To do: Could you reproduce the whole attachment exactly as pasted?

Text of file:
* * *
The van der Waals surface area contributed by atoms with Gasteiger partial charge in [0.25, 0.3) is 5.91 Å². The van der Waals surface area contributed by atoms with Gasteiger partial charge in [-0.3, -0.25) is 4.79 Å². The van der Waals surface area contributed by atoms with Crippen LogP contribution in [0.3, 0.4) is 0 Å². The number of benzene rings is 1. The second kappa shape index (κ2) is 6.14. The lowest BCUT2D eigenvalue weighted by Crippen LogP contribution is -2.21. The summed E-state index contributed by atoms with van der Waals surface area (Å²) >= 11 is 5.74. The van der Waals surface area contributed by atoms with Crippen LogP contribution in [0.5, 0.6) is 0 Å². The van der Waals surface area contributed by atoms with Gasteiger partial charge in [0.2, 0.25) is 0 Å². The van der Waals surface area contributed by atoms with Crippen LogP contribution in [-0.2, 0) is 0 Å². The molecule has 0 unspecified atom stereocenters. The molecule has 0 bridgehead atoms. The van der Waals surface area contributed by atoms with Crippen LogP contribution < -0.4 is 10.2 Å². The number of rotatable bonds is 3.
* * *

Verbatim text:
The van der Waals surface area contributed by atoms with Gasteiger partial charge in [0.25, 0.3) is 5.91 Å². The van der Waals surface area contributed by atoms with Gasteiger partial charge in [-0.3, -0.25) is 4.79 Å². The van der Waals surface area contributed by atoms with Crippen LogP contribution in [0.3, 0.4) is 0 Å². The number of benzene rings is 1. The second kappa shape index (κ2) is 6.14. The lowest BCUT2D eigenvalue weighted by Crippen LogP contribution is -2.21. The summed E-state index contributed by atoms with van der Waals surface area (Å²) >= 11 is 5.74. The van der Waals surface area contributed by atoms with Crippen LogP contribution in [0.5, 0.6) is 0 Å². The van der Waals surface area contributed by atoms with Gasteiger partial charge in [0.2, 0.25) is 0 Å². The van der Waals surface area contributed by atoms with Crippen LogP contribution in [-0.2, 0) is 0 Å². The molecule has 0 unspecified atom stereocenters. The molecule has 0 bridgehead atoms. The van der Waals surface area contributed by atoms with Crippen LogP contribution < -0.4 is 10.2 Å². The number of rotatable bonds is 3.